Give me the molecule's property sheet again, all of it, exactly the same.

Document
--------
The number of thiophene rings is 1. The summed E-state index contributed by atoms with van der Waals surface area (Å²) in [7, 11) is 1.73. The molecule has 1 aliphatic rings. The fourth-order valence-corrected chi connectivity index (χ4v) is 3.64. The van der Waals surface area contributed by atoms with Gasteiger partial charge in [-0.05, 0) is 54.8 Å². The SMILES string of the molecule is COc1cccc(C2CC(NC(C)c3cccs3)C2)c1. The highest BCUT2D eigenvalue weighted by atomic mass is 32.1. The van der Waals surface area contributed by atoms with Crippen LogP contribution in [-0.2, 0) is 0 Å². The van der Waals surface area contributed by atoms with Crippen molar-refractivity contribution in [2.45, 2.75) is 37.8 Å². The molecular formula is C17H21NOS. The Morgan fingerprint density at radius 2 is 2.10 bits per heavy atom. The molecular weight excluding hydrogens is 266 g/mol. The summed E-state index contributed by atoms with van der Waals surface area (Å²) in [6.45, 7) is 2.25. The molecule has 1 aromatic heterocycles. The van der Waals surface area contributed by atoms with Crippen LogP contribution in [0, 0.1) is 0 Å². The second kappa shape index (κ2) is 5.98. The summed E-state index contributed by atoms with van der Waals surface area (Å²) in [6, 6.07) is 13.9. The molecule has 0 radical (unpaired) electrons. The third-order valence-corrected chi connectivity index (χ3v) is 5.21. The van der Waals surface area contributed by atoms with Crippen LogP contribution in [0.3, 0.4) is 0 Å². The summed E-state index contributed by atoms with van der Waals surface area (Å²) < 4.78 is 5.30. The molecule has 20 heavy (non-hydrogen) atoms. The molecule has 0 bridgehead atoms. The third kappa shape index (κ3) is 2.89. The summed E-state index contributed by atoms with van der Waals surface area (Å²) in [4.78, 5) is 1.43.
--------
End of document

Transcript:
The number of thiophene rings is 1. The summed E-state index contributed by atoms with van der Waals surface area (Å²) in [7, 11) is 1.73. The molecule has 1 aliphatic rings. The fourth-order valence-corrected chi connectivity index (χ4v) is 3.64. The van der Waals surface area contributed by atoms with Gasteiger partial charge in [-0.05, 0) is 54.8 Å². The SMILES string of the molecule is COc1cccc(C2CC(NC(C)c3cccs3)C2)c1. The highest BCUT2D eigenvalue weighted by atomic mass is 32.1. The van der Waals surface area contributed by atoms with Crippen LogP contribution in [-0.2, 0) is 0 Å². The van der Waals surface area contributed by atoms with Crippen molar-refractivity contribution in [2.45, 2.75) is 37.8 Å². The molecular formula is C17H21NOS. The Morgan fingerprint density at radius 2 is 2.10 bits per heavy atom. The molecular weight excluding hydrogens is 266 g/mol. The summed E-state index contributed by atoms with van der Waals surface area (Å²) in [6.45, 7) is 2.25. The molecule has 1 aromatic heterocycles. The van der Waals surface area contributed by atoms with Crippen LogP contribution in [0, 0.1) is 0 Å². The second kappa shape index (κ2) is 5.98. The summed E-state index contributed by atoms with van der Waals surface area (Å²) in [6, 6.07) is 13.9. The molecule has 0 radical (unpaired) electrons. The third-order valence-corrected chi connectivity index (χ3v) is 5.21. The van der Waals surface area contributed by atoms with Crippen LogP contribution in [0.3, 0.4) is 0 Å². The summed E-state index contributed by atoms with van der Waals surface area (Å²) < 4.78 is 5.30. The molecule has 20 heavy (non-hydrogen) atoms. The molecule has 0 bridgehead atoms. The third kappa shape index (κ3) is 2.89. The summed E-state index contributed by atoms with van der Waals surface area (Å²) in [4.78, 5) is 1.43.